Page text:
In the early 1970s a stellar marketing strategy led to a breakthrough for the 7Up company. Featuring actor Geoffrey Holder as a Caribbean planter, the "un-cola" quickly enjoyed a rise in popularity with its lemon lime taste pleaser.

While the marketing ad was successful, it actually used the 'back door' approach to win its population. Most words with the prefix "un" are negative terms. To be an un-cola means that it is not a cola at all. When we push that idea to its unintended extreme, the selling feature was not the great taste of 7Up, but the fact that it is NOT a cola.

It reminds me of so many political ads that focus their attention on the negative traits of the opponent. What they seem to be implying is, "The best reason to vote for me is that my opponent is not qualified to do the job." Instead of telling me what is wrong with the other person, why not explain the advantages of having you in office; campaign on your own merits rather than the seeming failures of your opponent?

Think about some other "un" words: unpopular, undecided, unfriendly, unaware, unclean, unhappy, unfit, unsafe -- these are all negative words with unflattering connotations. Looking back, the idea of an un-cola was genius, but it was also a huge marketing risk.

British novelist and Christian apologists C.S. Lewis wrote about the human virtue of unselfishness. "If you asked twenty good men today what they thought to be the highest of the virtues, nineteen of them would reply, 'unselfishness.' But if you asked almost any of the great Christians of old he would have replied, 'love.' "

These two virtues are not synonymous, but they are closely connected. The difference is that one word has a negative tone, the other a positive one. As Lewis explains it, "Unselfishness carries with it the suggestion not primarily of securing good things for others, but of going without them ourselves, as if our abstinence and not their happiness was the important point."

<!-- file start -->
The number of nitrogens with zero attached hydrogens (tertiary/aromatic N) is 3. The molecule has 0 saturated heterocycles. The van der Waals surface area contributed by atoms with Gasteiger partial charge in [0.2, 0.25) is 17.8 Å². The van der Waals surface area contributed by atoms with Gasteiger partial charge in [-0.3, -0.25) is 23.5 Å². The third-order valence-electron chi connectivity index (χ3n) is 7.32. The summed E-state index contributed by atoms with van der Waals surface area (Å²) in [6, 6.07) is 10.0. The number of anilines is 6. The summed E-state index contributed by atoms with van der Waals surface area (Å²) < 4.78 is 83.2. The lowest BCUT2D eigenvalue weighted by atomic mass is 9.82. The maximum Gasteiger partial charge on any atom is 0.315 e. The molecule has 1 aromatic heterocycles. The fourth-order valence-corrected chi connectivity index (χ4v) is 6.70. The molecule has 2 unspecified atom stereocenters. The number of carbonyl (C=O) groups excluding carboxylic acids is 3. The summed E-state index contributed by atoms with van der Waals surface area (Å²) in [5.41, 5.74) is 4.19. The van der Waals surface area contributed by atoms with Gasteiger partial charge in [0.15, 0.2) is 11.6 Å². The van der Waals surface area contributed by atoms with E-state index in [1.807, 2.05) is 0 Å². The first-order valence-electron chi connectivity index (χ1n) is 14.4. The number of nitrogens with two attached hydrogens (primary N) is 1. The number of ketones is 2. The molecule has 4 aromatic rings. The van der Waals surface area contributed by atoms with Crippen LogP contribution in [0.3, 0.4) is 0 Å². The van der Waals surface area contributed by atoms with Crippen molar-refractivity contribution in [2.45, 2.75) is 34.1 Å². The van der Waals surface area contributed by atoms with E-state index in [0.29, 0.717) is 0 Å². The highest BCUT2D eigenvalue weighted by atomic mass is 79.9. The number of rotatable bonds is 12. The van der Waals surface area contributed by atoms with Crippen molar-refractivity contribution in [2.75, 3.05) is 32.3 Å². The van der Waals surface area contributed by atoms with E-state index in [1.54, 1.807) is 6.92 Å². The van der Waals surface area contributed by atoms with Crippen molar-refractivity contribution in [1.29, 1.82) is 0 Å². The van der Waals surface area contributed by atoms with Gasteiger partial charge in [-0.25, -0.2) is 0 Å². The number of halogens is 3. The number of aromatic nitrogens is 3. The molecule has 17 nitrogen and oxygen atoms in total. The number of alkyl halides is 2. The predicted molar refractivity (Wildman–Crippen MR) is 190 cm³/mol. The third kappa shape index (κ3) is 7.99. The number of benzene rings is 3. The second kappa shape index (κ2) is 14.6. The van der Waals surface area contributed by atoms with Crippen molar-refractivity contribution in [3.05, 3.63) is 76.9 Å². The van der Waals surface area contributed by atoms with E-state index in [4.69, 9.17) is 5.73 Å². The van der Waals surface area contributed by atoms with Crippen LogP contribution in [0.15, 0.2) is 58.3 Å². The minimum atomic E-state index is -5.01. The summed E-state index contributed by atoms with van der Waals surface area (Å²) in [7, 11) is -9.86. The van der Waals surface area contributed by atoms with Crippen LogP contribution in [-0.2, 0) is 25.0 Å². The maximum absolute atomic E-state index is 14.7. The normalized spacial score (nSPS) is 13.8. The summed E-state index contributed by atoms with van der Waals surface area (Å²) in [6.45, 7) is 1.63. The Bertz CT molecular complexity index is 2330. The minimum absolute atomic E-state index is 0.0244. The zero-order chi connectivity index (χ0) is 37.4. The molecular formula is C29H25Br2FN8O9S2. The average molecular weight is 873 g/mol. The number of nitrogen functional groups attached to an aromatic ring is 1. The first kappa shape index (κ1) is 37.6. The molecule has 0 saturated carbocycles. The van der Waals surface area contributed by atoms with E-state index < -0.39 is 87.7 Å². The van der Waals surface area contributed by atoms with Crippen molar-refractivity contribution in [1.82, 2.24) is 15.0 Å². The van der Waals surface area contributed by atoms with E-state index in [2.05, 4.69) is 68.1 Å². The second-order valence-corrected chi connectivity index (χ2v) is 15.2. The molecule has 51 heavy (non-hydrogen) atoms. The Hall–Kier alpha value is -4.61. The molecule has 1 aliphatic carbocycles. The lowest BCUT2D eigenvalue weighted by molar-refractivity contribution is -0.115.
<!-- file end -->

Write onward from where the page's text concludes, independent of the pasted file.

The Christian Church has entered the season of Lent. Its purpose is the preparation of the believer for Easter through prayer, repentance, almsgiving, and self-denial. Most Americans, whether or not they practice the Christian faith, are familiar with the idea of "giving something up for Lent."

This is an effective and sacred practice in the life of a believer when exercised in its proper understanding. However, when the focus, or the end goal, is the sacrifice made, then the gesture is a selfish one. It is true that the New Testament has much to say about self-denial, but never as an end in itself. The end goal of Lent is not personal merit or achievement, but a closer walk with Christ.

The difference between unselfishness and love, then, is that love seeks the good and fulfillment of the other person, whereas unselfishness focuses on personal sacrifice. That is not to infer that unselfish acts should not be applauded, for it truly is a commendable virtue. However, the virtue is diminished when the act is primarily for the sake of the giver. As the Apostle Paul wrote, "Do nothing out of selfish ambition or vain conceit … look not to your own interests, but to the interest of others."

Steven Callis is the minister at First Church of the Nazarene in Douglasville.

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